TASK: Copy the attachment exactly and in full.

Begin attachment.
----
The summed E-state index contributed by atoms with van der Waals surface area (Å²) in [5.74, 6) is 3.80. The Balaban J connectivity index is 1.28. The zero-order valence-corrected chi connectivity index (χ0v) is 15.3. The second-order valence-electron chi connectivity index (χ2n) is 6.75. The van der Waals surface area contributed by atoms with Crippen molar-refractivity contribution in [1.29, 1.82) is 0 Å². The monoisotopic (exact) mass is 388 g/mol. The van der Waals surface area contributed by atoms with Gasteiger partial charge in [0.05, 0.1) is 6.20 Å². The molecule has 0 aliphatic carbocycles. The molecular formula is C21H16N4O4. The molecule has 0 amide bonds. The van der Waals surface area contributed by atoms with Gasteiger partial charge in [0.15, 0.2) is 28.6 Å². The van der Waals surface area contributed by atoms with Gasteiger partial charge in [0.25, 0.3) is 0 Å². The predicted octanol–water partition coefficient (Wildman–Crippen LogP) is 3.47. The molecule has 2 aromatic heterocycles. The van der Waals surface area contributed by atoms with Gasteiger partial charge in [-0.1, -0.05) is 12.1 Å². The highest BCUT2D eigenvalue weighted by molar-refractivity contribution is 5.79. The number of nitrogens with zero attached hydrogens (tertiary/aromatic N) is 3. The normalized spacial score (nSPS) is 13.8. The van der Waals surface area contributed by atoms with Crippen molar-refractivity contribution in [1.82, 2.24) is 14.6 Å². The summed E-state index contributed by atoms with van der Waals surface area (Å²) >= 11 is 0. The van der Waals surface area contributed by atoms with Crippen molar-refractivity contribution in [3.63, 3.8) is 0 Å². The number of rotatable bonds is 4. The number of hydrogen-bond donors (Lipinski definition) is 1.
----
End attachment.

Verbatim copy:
The summed E-state index contributed by atoms with van der Waals surface area (Å²) in [5.74, 6) is 3.80. The Balaban J connectivity index is 1.28. The zero-order valence-corrected chi connectivity index (χ0v) is 15.3. The second-order valence-electron chi connectivity index (χ2n) is 6.75. The van der Waals surface area contributed by atoms with Crippen molar-refractivity contribution in [1.29, 1.82) is 0 Å². The monoisotopic (exact) mass is 388 g/mol. The van der Waals surface area contributed by atoms with Gasteiger partial charge in [0.05, 0.1) is 6.20 Å². The molecule has 0 aliphatic carbocycles. The molecular formula is C21H16N4O4. The molecule has 0 amide bonds. The van der Waals surface area contributed by atoms with Gasteiger partial charge in [0.15, 0.2) is 28.6 Å². The van der Waals surface area contributed by atoms with Gasteiger partial charge in [0.25, 0.3) is 0 Å². The predicted octanol–water partition coefficient (Wildman–Crippen LogP) is 3.47. The molecule has 2 aromatic heterocycles. The van der Waals surface area contributed by atoms with Gasteiger partial charge in [-0.1, -0.05) is 12.1 Å². The highest BCUT2D eigenvalue weighted by molar-refractivity contribution is 5.79. The number of nitrogens with zero attached hydrogens (tertiary/aromatic N) is 3. The normalized spacial score (nSPS) is 13.8. The van der Waals surface area contributed by atoms with Crippen molar-refractivity contribution in [1.82, 2.24) is 14.6 Å². The summed E-state index contributed by atoms with van der Waals surface area (Å²) >= 11 is 0. The van der Waals surface area contributed by atoms with Crippen molar-refractivity contribution in [3.63, 3.8) is 0 Å². The number of rotatable bonds is 4. The number of hydrogen-bond donors (Lipinski definition) is 1.